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PC Buyers Guide - October 2002

By: TweakTown Staff | Guides | Posted: Oct 12, 2002 4:00 am

At the moment, the market for computer cases is flooded with all sorts of things that range from total rubbish to brilliant designs and prices. Obviously, different people will want different cases for different things, but regardless of this, I think there are a few cases that are worthy of mention. The first of these is a lot cheaper than the others in its category and fulfills its job perfectly. This case is the Aopen H600A. Aopen describes the case as a "Super Mid-Tower" which would indicate that it is larger than your run of the mill mid-tower, but not as large as the full towers. The case has four external 5.25" bays (no internal ones), two external 3.5" bays and one internal 3.5" bay, a front USB port (for 2 USB devices), 1 fan with another four optional, some cool looking stands and a 300/350/400 Watt P4 ready power supply. The power supply in this case is actually decent quality, unlike most of the PSU's that come with cheaper cases. The 300W model should suffice for most AMD Athlon XP PC's, but 350W might be a better bet for new P4 systems, which are a little tougher on power supplies.


The most impressive part of this case is the price tag. They are around AU$170 with a 300W power supply and I have seen them for AU$110 without a power supply (that translates to around US$80/$50). If you don't want to shell out AU$350+ for a case, I would certainly recommend it.


The high level case market is flooded with aluminum cases with different features and gimmicks to try and get your hard earned dollars. Three cases that stand out in this market segment are the Antec "Performance Plus" 1080 case, and the Thermaltake Xaser 5000 Plus and 6000 Plus cases.


The Antec case is a full tower case that comes with a high quality Antec TruePower 430W PSU, and comes in either beige or black. The case features 10 drive bays - 4 5.25" internal, 2 3.5" external and 4 3.5" internal, along with 5 case fans, of which 3 are standard, a swing out side panel that can be locked, a front air filter to protect the intake fans which can quite often get clogged with dust, and finally the case comes with 2 front USB ports and 1 front IE1394 port (Firewire). Price-wise the case is very good, coming in at about AU$240 with PSU and about AU$180 without. Take a look at the Antec case here


The two Thermaltake cases are based on the same design, but have two major differences. One, they are different colors, and two, they are made out of different materials. Other than that, they are the same case. The Xaser 5000 Plus is the cheaper of the two, and is made from steel, unlike the more expensive Xaser 6000 Plus, which is made from aluminum. Feature wise, both have 10 drive bays, which are comprised of 4 5.25" internal bays, 2 3.5" external bays and 4 3.5", 5 fans - 2 rear exhaust, 1 side and 2 front intake, a lockable side panel, and most impressively for the price, a Thermaltake HardCano unit, which brings two USB ports to the front, along with a IEE1934 port (Firewire), a fan speed adjuster, and a small LCD screen to report temperatures. For the price, especially for the Xaser 5000 Plus price, you get a lot of features for your money. Remember though that you will need to purchase a PSU with this case, as they don't come with them. Visit Thermaltake and the Xaser 5000/6000 Plus cases right here!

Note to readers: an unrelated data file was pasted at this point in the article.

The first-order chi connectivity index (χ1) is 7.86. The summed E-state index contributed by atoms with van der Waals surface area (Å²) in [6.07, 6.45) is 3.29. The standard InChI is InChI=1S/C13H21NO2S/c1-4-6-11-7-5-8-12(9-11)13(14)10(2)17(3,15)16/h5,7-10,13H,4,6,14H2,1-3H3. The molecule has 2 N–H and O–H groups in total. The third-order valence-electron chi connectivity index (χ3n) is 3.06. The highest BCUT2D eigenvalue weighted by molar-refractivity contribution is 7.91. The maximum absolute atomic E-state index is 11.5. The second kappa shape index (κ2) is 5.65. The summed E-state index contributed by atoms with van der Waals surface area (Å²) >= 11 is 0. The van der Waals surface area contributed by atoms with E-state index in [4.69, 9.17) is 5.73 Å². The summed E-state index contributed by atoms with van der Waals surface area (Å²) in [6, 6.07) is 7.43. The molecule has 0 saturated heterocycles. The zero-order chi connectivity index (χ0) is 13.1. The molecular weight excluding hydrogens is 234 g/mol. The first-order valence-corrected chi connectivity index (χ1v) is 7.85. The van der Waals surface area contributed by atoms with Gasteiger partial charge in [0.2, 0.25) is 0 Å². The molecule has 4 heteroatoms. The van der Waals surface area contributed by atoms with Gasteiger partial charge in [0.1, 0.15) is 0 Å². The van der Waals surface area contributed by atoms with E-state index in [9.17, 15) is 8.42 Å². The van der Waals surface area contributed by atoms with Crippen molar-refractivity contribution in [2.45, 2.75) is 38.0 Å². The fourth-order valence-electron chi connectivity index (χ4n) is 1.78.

Like the case market, there are a lot of PSU's for sale, and some of these redefine the word "crap" (or even worse words). A lot of the PSU's that come with the cheap cases won't work at their rated output, and sometimes won't even work at an output that is quite a long way below their rated output. However, there are certainly a number of quality PSU's on the market which are vying for your money. The pick of these PSU's would have to be the Antec TruePower range - these PSU's are used in the Performance Plus 1080 case above. The Antec TruePower range of PSU's come in 330, 380, 430, 480 and 550W, so there should be a PSU for everyone's needs, including the crazy overclockers. Features-wise, if that matters to people in relation to PSU's, the Antec comes with dual fans, a switch on the back of the PSU to kill the power, seven 4-pin Molex connectors, two floppy drive Molex connectors, a ATX 12v connector for P4 systems, two 3-pin Molex connectors, and obviously, the ATX power connector. These PSU's are definitely more expensive than a lot of the competition, but the money you outlay for one of these PSU's is certainly worth it. Visit Antec and their range of PSU's right here!


If you're into blue lights, check out Antec's 480W TrueBlue PSU. It has a blue neon light inside it for a nice glow and I believe its internals are exactly the same as the TruePower range.


Now for the picture gallery:






Starting from the top, we have the Antec TrueBlue 480W PSU, with its funky blue lights - kinda cool if you ask me. Moving down, we have the Antec Performance Plus 1080 case. Next we have the two Xaser cases, and finally, we have the Aopen H600A.


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